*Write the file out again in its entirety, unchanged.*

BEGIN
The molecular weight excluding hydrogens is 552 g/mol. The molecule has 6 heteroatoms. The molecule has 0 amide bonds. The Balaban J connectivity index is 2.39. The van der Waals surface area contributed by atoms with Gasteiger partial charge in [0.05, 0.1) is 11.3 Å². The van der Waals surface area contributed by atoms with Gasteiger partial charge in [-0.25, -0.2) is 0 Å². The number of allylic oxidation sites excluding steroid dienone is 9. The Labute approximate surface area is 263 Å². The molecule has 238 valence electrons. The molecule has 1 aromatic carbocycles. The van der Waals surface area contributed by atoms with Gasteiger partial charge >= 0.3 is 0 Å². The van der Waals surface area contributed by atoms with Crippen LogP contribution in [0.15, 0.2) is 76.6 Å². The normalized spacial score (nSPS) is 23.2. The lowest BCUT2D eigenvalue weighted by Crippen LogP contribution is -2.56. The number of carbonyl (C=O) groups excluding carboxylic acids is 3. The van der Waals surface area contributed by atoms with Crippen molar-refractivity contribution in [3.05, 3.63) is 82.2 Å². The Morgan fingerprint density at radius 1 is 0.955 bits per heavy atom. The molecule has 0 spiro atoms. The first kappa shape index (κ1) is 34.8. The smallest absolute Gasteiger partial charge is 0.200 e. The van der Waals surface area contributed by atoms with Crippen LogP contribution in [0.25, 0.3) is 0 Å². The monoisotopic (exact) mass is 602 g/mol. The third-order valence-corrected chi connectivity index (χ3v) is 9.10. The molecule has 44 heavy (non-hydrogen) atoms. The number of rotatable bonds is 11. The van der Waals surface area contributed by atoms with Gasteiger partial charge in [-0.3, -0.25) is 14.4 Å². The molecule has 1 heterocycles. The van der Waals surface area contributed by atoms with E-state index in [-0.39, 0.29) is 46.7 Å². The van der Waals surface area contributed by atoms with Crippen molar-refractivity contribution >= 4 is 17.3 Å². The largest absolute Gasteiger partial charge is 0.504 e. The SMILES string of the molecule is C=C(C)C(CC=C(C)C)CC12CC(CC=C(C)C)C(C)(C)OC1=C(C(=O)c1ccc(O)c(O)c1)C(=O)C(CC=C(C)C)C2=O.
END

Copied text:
The molecular weight excluding hydrogens is 552 g/mol. The molecule has 6 heteroatoms. The molecule has 0 amide bonds. The Balaban J connectivity index is 2.39. The van der Waals surface area contributed by atoms with Gasteiger partial charge in [0.05, 0.1) is 11.3 Å². The van der Waals surface area contributed by atoms with Gasteiger partial charge in [-0.25, -0.2) is 0 Å². The number of allylic oxidation sites excluding steroid dienone is 9. The Labute approximate surface area is 263 Å². The molecule has 238 valence electrons. The molecule has 1 aromatic carbocycles. The van der Waals surface area contributed by atoms with Gasteiger partial charge >= 0.3 is 0 Å². The van der Waals surface area contributed by atoms with Crippen LogP contribution in [0.15, 0.2) is 76.6 Å². The normalized spacial score (nSPS) is 23.2. The lowest BCUT2D eigenvalue weighted by Crippen LogP contribution is -2.56. The number of carbonyl (C=O) groups excluding carboxylic acids is 3. The van der Waals surface area contributed by atoms with Crippen molar-refractivity contribution in [3.05, 3.63) is 82.2 Å². The Morgan fingerprint density at radius 1 is 0.955 bits per heavy atom. The molecule has 0 spiro atoms. The first kappa shape index (κ1) is 34.8. The smallest absolute Gasteiger partial charge is 0.200 e. The van der Waals surface area contributed by atoms with Crippen LogP contribution in [0.25, 0.3) is 0 Å². The monoisotopic (exact) mass is 602 g/mol. The third-order valence-corrected chi connectivity index (χ3v) is 9.10. The molecule has 44 heavy (non-hydrogen) atoms. The number of rotatable bonds is 11. The van der Waals surface area contributed by atoms with Gasteiger partial charge in [-0.3, -0.25) is 14.4 Å². The molecule has 1 heterocycles. The van der Waals surface area contributed by atoms with E-state index in [-0.39, 0.29) is 46.7 Å². The van der Waals surface area contributed by atoms with Crippen molar-refractivity contribution >= 4 is 17.3 Å². The largest absolute Gasteiger partial charge is 0.504 e. The SMILES string of the molecule is C=C(C)C(CC=C(C)C)CC12CC(CC=C(C)C)C(C)(C)OC1=C(C(=O)c1ccc(O)c(O)c1)C(=O)C(CC=C(C)C)C2=O.